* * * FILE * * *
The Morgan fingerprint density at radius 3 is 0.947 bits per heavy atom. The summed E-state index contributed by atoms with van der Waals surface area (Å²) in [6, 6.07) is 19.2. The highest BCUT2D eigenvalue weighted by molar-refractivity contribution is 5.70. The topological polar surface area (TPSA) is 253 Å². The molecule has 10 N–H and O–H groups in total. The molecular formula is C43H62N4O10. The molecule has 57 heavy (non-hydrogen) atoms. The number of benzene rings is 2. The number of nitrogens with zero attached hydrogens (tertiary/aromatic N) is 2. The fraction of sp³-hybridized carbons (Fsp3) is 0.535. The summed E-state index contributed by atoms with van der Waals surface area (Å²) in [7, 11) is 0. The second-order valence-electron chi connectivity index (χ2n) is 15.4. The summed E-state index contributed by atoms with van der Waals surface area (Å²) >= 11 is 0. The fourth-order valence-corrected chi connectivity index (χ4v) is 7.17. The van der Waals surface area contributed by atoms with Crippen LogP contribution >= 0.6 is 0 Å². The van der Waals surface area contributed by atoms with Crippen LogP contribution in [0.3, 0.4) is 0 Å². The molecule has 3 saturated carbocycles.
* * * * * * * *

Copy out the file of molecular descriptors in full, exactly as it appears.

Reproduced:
The Morgan fingerprint density at radius 3 is 0.947 bits per heavy atom. The summed E-state index contributed by atoms with van der Waals surface area (Å²) in [6, 6.07) is 19.2. The highest BCUT2D eigenvalue weighted by molar-refractivity contribution is 5.70. The topological polar surface area (TPSA) is 253 Å². The molecule has 10 N–H and O–H groups in total. The molecular formula is C43H62N4O10. The molecule has 57 heavy (non-hydrogen) atoms. The number of benzene rings is 2. The number of nitrogens with zero attached hydrogens (tertiary/aromatic N) is 2. The fraction of sp³-hybridized carbons (Fsp3) is 0.535. The summed E-state index contributed by atoms with van der Waals surface area (Å²) in [7, 11) is 0. The second-order valence-electron chi connectivity index (χ2n) is 15.4. The summed E-state index contributed by atoms with van der Waals surface area (Å²) >= 11 is 0. The fourth-order valence-corrected chi connectivity index (χ4v) is 7.17. The van der Waals surface area contributed by atoms with Crippen LogP contribution >= 0.6 is 0 Å². The van der Waals surface area contributed by atoms with Crippen LogP contribution in [0.3, 0.4) is 0 Å². The molecule has 3 saturated carbocycles.